Keep Boredom at Bay
As the evenings draw in and there are fewer outdoor activities for children to keep busy with, we’ve found some fun ideas to keep them (and the whole family) occupied until spring!
Demand for people with science, technology, engineering and maths knowledge continues to grow, so spark their enthusiasm with some fun activities. The engineers at the James Dyson Foundation have come up with some great free challenge cards that encourage kids to get building. Choose to make a balloon car race, build a bridge using spaghetti, or construct a marble run. All using items you will find around the house. Ready, get set, build! www.jamesdysonfoundation.co.uk.
As we write, escape rooms are still open, but if you want something to do during a dark evening, some are offering virtual experiences. Or you could buy an escape room in a box. If you have older kids, you could even challenge them to come up with their own escape room puzzles. Make it as involved as you want – if you really want to go all out, sort out some fancy dress, and themed food and drink to make an evening of it.
Puzzle it out
Sales of jigsaw puzzles skyrocketed during lockdown earlier in the year. 3D puzzles are great fun, but for something really challenging look out for Wasgij puzzles. You have to work out what the puzzle picture might be by working out what the people in the picture on the box are looking at. It’s a real brain teaser! Fancy That in Tring sell a wide range of puzzles, if you need some new ideas.
Dance the night away
Active kids might still be full of beans, so get dancing! Depending on their ages, you can simply stick on some tunes and have a boogie, or get TikTok up on the TV and start learning a child-appropriate routine. If you have a games console, there are plenty of dance games, which combine exercise with competition – and are suitable for all ages.
Make a bucket list
The winter is a great time to plan. Start a scrapbook or journal and get everyone to add in their ideas for family holidays, activities and days out. They might write it out in coloured pens or draw a picture, depending on their age. Or perhaps you’d prefer a suggestions jar. Use multicoloured squares of paper and write down ideas for activities and days out – it could be anything from making paper planes to exploring a new town or going to a theme park. Next time you’re stuck for something to do, pull a piece of paper out of the jar.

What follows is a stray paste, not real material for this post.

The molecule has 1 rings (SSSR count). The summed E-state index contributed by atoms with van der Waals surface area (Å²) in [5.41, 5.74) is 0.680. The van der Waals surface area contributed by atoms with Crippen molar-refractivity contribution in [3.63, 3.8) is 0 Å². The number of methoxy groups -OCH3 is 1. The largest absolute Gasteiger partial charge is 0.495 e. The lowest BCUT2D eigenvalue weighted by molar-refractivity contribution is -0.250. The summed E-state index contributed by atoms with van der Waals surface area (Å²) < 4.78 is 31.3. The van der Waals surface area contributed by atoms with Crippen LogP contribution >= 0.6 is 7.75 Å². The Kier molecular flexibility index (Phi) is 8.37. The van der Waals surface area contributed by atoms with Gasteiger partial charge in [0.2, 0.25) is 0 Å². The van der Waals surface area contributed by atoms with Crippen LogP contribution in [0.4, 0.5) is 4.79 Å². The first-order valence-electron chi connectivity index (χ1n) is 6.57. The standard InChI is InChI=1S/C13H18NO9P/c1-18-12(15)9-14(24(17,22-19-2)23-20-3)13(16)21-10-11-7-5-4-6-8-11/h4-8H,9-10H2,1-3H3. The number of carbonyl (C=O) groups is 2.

Your turn to cook
Allocate a night each week for someone else to cook dinner. Find age-appropriate recipes – younger kids might make homemade pizza, while teenagers could rustle up a spag bol or curry. They may need some help, but do this every winter until they leave home and they should build up a decent repertoire of signature dishes to take with them to Uni!
Learn a new skill
Is there something you can do that your children can’t? Maybe you knit, play a musical instrument, or hula hoop. Perhaps you can whistle with your fingers, whittle wood or make a fire without using paper. Maybe there’s some DIY or homemaking skills they could learn. Then turn the tables and let them teach you a new skill – maybe handstands or skateboarding!? (Don’t forget to see our Tony Hawk skateboard competition).
Get out the photos
So many of us have digital photos but never put them in a photo album. Sort out some baby photos, and other photos through the years, get them printed and start filling some albums. The children can add fun stickers and captions to turn them into scrapbooks. As well as a family album, each child could create their own, which you can add to as they grow, so that when they leave home they have an album of photos documenting their childhood.
It may be chilly outside but it’s fun to camp out in the living room! Pop-up tents are good for this, or make a fort from chairs/tables and sheets. If you have a real fire you can toast marshmallows or toast. Have a camping dinner of baked potatoes, corn on the cob, ribs and sausages, or a carpet picnic – and then sing some campfire songs (www.scoutresources.org.uk has lots of examples if you don’t know any).